I would like more breast volume but do I need a lift as well? Very confused. (photos)

I have been getting conflicted information and would like to know if I need a lift or not. One dr would like to do the mastopexy. The other one said a crecent lift will be enough for me. Personally I thought I did t need a lift but want something that will look good. Any opinion will help me....

Doctor Answers 17

On the breast lift fence

Your side view doesn't look like you need a lift because the nipple is above the crease at the bottom of the breast. From the front though, it looks like a periareolar lift might be better. I don't do crescent lifts anymore because the scar around half of the areola is more visible than one around the whole areola and the crescent can elongate and distort the areolar shape. 

IF you are going with a very full high profile type implant that will take up all the loose skin maximally, I'd probably wait on the lift. If you are going for a more natural conservative look, maybe the PA lift would be best at the same time.

Seattle Plastic Surgeon
4.8 out of 5 stars 67 reviews

I would like more breast volume but do I need a lift as well? Very confused. (photos)

Women with breast sag are all alone a vast continuum from very slight sag to severe sag.  It's not surprising that you had several different opinions about whether you should have a lift.  Due to this broad continuum,  you are in the in between middle group with some degree of sag and you could go either way with implants.  In this large group of women with sag, if they choose no implants, well over half are happy and never have a lift.  Another way to make the decision is to answer the question...what bothers you the most?  If the thing that bothers you the most is a hollow above and loss of volume, then get implants alone.  Keeping in mind the possibility that you may want a lift later, but better than 50/50 chance you won't.  If sag is what bothers you the most, then I would recommend a lift in that case since you are more likely to be happy and I think the scars will be well worth the trade.  I hope you find this information helpful.  

Thomas Hubbard, MD, FACS
Virginia Beach Plastic Surgeon
4.8 out of 5 stars 37 reviews

Do I needs lift?

Thank you for your recent photos and questions! From the side profile your nipples seem to be in an okay position, however from the front view I would recommend a lift with implants to give you a fantastic look! Best of luck!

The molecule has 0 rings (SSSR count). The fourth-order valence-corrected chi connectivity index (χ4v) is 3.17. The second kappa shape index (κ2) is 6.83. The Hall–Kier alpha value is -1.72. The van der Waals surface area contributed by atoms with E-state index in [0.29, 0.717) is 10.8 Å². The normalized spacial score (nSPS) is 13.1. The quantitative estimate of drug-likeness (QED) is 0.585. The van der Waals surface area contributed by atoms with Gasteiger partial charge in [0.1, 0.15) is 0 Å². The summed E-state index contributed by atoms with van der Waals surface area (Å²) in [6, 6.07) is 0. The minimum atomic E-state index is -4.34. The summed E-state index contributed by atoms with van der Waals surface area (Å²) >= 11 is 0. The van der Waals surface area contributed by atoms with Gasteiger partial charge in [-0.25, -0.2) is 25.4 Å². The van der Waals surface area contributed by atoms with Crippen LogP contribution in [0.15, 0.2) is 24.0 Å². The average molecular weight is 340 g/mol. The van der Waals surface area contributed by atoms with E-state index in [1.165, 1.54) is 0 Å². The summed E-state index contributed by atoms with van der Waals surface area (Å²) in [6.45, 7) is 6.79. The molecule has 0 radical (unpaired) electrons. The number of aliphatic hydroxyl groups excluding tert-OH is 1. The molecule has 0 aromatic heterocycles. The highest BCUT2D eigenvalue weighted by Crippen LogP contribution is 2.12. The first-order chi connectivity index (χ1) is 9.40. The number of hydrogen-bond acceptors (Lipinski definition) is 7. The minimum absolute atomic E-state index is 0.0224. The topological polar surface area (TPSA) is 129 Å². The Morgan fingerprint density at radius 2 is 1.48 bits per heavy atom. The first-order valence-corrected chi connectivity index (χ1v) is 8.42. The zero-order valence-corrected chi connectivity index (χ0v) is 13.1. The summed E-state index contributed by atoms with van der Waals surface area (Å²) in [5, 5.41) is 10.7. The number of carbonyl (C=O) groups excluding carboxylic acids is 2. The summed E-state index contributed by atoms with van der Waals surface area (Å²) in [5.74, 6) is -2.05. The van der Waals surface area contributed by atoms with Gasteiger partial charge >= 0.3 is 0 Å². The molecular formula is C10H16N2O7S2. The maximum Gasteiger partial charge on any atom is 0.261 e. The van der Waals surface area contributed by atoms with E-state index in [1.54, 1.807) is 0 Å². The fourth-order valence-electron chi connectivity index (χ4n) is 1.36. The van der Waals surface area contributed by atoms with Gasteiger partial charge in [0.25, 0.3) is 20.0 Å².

Brian K. Reedy, MD
Reading Plastic Surgeon
4.9 out of 5 stars 145 reviews

I would like more breast volume but do I need a lift as well? Very confused.

Thank you for your question.  On the front few it appears that she will benefit from a lift in addition to implants.  Your nipple position on the front view is low and there is medial deficiency of the breast.  A combination lifting implant should give you a rounder fuller breast with appropriate nipple position.  To understand more please read the link below:

Breast lift?

Thanks for your inquiry, and excellent pictures.  I think you would look better with a lift but could go either way.  Sorry you re getting "conflicting information" but it is only because you are a case right on the fence and best of luck.  

Vishnu Rumalla, MD
Dallas Plastic Surgeon
5.0 out of 5 stars 201 reviews

Borderline lift

You could go either way. Particularly from the lateral view, you do not appear to need the lift. This is why there is no substitute for an in person consultation.  My sense is that you have options and will ultimately have to make a personal cost-benefit analysis. Best wishes.

Robert L. Kraft, MD, FACS
New York Plastic Surgeon
5.0 out of 5 stars 42 reviews

To lift or not to lift?

Thank you for your question and photos.  From what I can see, you are a borderline lift patient.  On the side view, you nipple is above the fold, but on the front view, your breasts sit a little low and this very little non-pigmented skin below the areolas.  An in-person exam would be very helpful, but if you were in my office I would probably offer you a submuscular implant with a peri-areolar lift.  The per-areolar lift can be useful when only a small amount of lifting is needed.  I have not found the crescent lift to be very helpful in most patients. Another possible option, may be subglandular implants without a lift.  An exam would be necessary to be definitive.  Good luck.  

Matthew H. Steele, MD
Sioux City Plastic Surgeon
5.0 out of 5 stars 86 reviews

I would like more breast volume but do I need a lift as well? Very confused.

Based on your photos, you are an excellent candidate for a lift.  The breast are low. If you are happy with your breast size, then a lift is all you need.  Breast implants add volume and do not change the shape of the breast.  Both procedures can be done at the same setting.

Robert E. Zaworski, MD
Atlanta Plastic Surgeon
4.8 out of 5 stars 62 reviews

Breast enhancement surgery options

When enhancing the appearance of the breasts we need to take in account breast shape and size, symmetry, patient desires and the skill and expertise of the surgeon.  Based on the photographs submitted you have 4 options that are all acceptable: